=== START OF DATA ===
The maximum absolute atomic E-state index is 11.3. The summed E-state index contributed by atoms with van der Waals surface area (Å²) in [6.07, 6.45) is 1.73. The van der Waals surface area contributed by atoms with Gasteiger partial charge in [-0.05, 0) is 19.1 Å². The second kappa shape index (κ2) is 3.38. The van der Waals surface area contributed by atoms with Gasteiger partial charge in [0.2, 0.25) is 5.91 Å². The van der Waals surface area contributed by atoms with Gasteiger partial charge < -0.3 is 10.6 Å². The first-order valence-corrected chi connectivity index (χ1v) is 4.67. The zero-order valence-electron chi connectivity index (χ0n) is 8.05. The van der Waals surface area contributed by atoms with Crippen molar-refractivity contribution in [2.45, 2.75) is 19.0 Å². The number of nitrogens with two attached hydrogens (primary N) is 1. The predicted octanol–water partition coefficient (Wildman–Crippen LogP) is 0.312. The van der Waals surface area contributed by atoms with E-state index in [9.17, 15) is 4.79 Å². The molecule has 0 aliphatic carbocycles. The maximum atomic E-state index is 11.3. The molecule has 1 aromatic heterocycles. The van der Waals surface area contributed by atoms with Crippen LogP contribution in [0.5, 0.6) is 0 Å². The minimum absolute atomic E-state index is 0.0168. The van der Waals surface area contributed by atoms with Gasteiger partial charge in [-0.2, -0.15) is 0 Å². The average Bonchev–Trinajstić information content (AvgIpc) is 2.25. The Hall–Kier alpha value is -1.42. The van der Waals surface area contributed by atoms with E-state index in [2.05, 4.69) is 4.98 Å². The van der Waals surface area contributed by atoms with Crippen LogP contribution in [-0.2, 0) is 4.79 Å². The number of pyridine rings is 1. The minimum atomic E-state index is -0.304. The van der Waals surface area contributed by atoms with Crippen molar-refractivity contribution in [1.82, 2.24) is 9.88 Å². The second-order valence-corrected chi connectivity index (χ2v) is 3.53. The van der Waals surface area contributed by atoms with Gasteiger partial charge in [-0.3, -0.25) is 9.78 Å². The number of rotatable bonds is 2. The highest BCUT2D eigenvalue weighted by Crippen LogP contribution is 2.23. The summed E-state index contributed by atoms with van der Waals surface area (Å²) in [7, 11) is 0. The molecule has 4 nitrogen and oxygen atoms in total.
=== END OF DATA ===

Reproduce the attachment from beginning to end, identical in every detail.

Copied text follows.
The maximum absolute atomic E-state index is 11.3. The summed E-state index contributed by atoms with van der Waals surface area (Å²) in [6.07, 6.45) is 1.73. The van der Waals surface area contributed by atoms with Gasteiger partial charge in [-0.05, 0) is 19.1 Å². The second kappa shape index (κ2) is 3.38. The van der Waals surface area contributed by atoms with Gasteiger partial charge in [0.2, 0.25) is 5.91 Å². The van der Waals surface area contributed by atoms with Gasteiger partial charge < -0.3 is 10.6 Å². The first-order valence-corrected chi connectivity index (χ1v) is 4.67. The zero-order valence-electron chi connectivity index (χ0n) is 8.05. The van der Waals surface area contributed by atoms with Crippen molar-refractivity contribution in [2.45, 2.75) is 19.0 Å². The number of nitrogens with two attached hydrogens (primary N) is 1. The predicted octanol–water partition coefficient (Wildman–Crippen LogP) is 0.312. The van der Waals surface area contributed by atoms with E-state index in [9.17, 15) is 4.79 Å². The molecule has 0 aliphatic carbocycles. The maximum atomic E-state index is 11.3. The molecule has 1 aromatic heterocycles. The van der Waals surface area contributed by atoms with Crippen LogP contribution in [0.5, 0.6) is 0 Å². The minimum absolute atomic E-state index is 0.0168. The van der Waals surface area contributed by atoms with Gasteiger partial charge in [-0.2, -0.15) is 0 Å². The average Bonchev–Trinajstić information content (AvgIpc) is 2.25. The Hall–Kier alpha value is -1.42. The van der Waals surface area contributed by atoms with E-state index in [2.05, 4.69) is 4.98 Å². The van der Waals surface area contributed by atoms with Crippen LogP contribution in [-0.2, 0) is 4.79 Å². The number of pyridine rings is 1. The minimum atomic E-state index is -0.304. The van der Waals surface area contributed by atoms with Crippen molar-refractivity contribution in [1.82, 2.24) is 9.88 Å². The second-order valence-corrected chi connectivity index (χ2v) is 3.53. The van der Waals surface area contributed by atoms with Gasteiger partial charge in [-0.3, -0.25) is 9.78 Å². The number of rotatable bonds is 2. The highest BCUT2D eigenvalue weighted by Crippen LogP contribution is 2.23. The summed E-state index contributed by atoms with van der Waals surface area (Å²) in [7, 11) is 0. The molecule has 4 nitrogen and oxygen atoms in total.